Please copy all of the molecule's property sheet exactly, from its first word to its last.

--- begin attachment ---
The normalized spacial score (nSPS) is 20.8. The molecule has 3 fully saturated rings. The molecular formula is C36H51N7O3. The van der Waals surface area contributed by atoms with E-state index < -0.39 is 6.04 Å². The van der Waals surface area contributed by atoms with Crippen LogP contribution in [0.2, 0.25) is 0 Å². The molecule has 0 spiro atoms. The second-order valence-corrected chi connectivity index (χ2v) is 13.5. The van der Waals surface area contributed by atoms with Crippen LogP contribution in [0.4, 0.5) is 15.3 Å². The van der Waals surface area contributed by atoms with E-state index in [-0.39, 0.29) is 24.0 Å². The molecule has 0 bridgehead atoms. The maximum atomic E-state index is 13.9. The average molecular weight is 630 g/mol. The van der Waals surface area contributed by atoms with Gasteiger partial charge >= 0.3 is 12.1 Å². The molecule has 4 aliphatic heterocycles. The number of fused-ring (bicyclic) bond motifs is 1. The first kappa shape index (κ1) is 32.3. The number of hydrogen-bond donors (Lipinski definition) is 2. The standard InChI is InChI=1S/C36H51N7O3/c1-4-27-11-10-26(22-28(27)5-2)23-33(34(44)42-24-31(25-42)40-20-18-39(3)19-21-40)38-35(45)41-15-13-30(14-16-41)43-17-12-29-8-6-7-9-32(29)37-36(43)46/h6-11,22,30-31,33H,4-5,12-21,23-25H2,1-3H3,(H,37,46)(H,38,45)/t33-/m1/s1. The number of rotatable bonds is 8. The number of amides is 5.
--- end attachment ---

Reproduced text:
The normalized spacial score (nSPS) is 20.8. The molecule has 3 fully saturated rings. The molecular formula is C36H51N7O3. The van der Waals surface area contributed by atoms with E-state index < -0.39 is 6.04 Å². The van der Waals surface area contributed by atoms with Crippen LogP contribution in [0.2, 0.25) is 0 Å². The molecule has 0 spiro atoms. The second-order valence-corrected chi connectivity index (χ2v) is 13.5. The van der Waals surface area contributed by atoms with Crippen LogP contribution in [0.4, 0.5) is 15.3 Å². The van der Waals surface area contributed by atoms with E-state index in [-0.39, 0.29) is 24.0 Å². The molecule has 0 bridgehead atoms. The maximum atomic E-state index is 13.9. The average molecular weight is 630 g/mol. The van der Waals surface area contributed by atoms with Gasteiger partial charge >= 0.3 is 12.1 Å². The molecule has 4 aliphatic heterocycles. The number of fused-ring (bicyclic) bond motifs is 1. The first kappa shape index (κ1) is 32.3. The number of hydrogen-bond donors (Lipinski definition) is 2. The standard InChI is InChI=1S/C36H51N7O3/c1-4-27-11-10-26(22-28(27)5-2)23-33(34(44)42-24-31(25-42)40-20-18-39(3)19-21-40)38-35(45)41-15-13-30(14-16-41)43-17-12-29-8-6-7-9-32(29)37-36(43)46/h6-11,22,30-31,33H,4-5,12-21,23-25H2,1-3H3,(H,37,46)(H,38,45)/t33-/m1/s1. The number of rotatable bonds is 8. The number of amides is 5.